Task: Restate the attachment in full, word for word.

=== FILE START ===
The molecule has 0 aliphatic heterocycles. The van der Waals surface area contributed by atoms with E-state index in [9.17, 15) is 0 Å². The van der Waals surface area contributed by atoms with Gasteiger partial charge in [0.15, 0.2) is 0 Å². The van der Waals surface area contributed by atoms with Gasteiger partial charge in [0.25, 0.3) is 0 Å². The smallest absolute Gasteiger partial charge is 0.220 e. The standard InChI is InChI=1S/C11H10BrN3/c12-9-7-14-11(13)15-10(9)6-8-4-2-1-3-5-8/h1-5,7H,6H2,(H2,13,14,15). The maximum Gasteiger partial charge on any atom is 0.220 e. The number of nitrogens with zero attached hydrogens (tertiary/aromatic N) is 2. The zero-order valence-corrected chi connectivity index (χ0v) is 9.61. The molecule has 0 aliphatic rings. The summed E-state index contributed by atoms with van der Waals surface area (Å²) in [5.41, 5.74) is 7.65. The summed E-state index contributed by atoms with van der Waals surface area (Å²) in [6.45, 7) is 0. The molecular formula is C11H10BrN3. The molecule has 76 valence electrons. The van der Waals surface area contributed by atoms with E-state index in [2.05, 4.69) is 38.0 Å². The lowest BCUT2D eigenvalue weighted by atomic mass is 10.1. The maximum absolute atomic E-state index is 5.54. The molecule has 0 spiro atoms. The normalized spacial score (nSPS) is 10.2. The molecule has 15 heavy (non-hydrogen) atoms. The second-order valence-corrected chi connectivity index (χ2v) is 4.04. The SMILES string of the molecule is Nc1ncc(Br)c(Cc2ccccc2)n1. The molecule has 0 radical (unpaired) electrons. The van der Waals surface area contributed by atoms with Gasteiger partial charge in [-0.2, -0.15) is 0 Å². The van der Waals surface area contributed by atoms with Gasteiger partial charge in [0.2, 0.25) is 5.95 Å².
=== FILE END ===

The molecule has 0 aliphatic heterocycles. The van der Waals surface area contributed by atoms with E-state index in [9.17, 15) is 0 Å². The van der Waals surface area contributed by atoms with Gasteiger partial charge in [0.15, 0.2) is 0 Å². The van der Waals surface area contributed by atoms with Gasteiger partial charge in [0.25, 0.3) is 0 Å². The smallest absolute Gasteiger partial charge is 0.220 e. The standard InChI is InChI=1S/C11H10BrN3/c12-9-7-14-11(13)15-10(9)6-8-4-2-1-3-5-8/h1-5,7H,6H2,(H2,13,14,15). The maximum Gasteiger partial charge on any atom is 0.220 e. The number of nitrogens with zero attached hydrogens (tertiary/aromatic N) is 2. The zero-order valence-corrected chi connectivity index (χ0v) is 9.61. The molecule has 0 aliphatic rings. The summed E-state index contributed by atoms with van der Waals surface area (Å²) in [5.41, 5.74) is 7.65. The summed E-state index contributed by atoms with van der Waals surface area (Å²) in [6.45, 7) is 0. The molecular formula is C11H10BrN3. The molecule has 76 valence electrons. The van der Waals surface area contributed by atoms with E-state index in [2.05, 4.69) is 38.0 Å². The lowest BCUT2D eigenvalue weighted by atomic mass is 10.1. The maximum absolute atomic E-state index is 5.54. The molecule has 0 spiro atoms. The normalized spacial score (nSPS) is 10.2. The molecule has 15 heavy (non-hydrogen) atoms. The second-order valence-corrected chi connectivity index (χ2v) is 4.04. The SMILES string of the molecule is Nc1ncc(Br)c(Cc2ccccc2)n1. The molecule has 0 radical (unpaired) electrons. The van der Waals surface area contributed by atoms with Gasteiger partial charge in [-0.2, -0.15) is 0 Å². The van der Waals surface area contributed by atoms with Gasteiger partial charge in [0.2, 0.25) is 5.95 Å².